Wildlife managers are hoping the proliferation of cell phone cameras will translate to better protections for the endangered Florida panther.
Spokeswoman Carli Segelson says the Florida Fish and Wildlife Conservation Commission is urging anyone with photos of wild panthers or panther tracks to submit them along with the location of the sighting.
“So what we’re asking people to do is submit those pictures to our webpage, which is “Myfwc.com/panthersightings.” And then our biologists will use this information to help with panther research and management.”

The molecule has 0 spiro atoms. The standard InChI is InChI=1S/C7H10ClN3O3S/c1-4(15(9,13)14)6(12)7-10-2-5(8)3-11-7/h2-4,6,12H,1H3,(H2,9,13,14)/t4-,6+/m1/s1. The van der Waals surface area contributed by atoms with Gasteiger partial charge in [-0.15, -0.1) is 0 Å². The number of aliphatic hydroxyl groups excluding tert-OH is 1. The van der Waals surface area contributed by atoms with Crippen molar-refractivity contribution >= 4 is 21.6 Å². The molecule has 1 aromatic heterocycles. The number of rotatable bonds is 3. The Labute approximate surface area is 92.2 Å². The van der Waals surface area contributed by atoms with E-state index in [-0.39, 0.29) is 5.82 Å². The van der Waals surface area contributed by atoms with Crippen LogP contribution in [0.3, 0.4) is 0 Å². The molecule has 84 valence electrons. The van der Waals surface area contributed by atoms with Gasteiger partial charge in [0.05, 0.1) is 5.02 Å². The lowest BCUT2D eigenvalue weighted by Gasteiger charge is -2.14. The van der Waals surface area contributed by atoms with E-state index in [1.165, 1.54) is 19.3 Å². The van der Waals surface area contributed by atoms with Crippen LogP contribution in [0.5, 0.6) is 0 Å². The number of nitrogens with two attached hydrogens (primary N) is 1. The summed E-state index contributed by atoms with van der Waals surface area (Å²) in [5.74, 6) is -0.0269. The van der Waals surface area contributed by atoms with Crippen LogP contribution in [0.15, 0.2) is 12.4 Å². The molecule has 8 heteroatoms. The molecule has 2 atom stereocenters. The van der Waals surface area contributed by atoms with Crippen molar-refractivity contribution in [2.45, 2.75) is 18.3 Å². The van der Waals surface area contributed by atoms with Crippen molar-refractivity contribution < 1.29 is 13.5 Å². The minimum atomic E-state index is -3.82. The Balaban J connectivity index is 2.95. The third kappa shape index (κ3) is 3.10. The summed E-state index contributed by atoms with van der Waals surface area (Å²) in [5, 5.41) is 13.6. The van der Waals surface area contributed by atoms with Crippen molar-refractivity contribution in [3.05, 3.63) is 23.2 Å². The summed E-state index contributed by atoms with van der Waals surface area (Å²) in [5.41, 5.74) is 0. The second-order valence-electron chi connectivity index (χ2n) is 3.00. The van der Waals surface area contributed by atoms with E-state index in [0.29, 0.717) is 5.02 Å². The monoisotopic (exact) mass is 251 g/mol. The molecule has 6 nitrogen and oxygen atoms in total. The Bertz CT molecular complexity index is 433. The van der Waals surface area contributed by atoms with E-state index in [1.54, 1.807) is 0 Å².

Most of the estimated 100 to 180 remaining panthers live in Southwest Florida. Segelson says a female panther was recently sighted north of the Caloosahatchee River, the first in the region since 1973.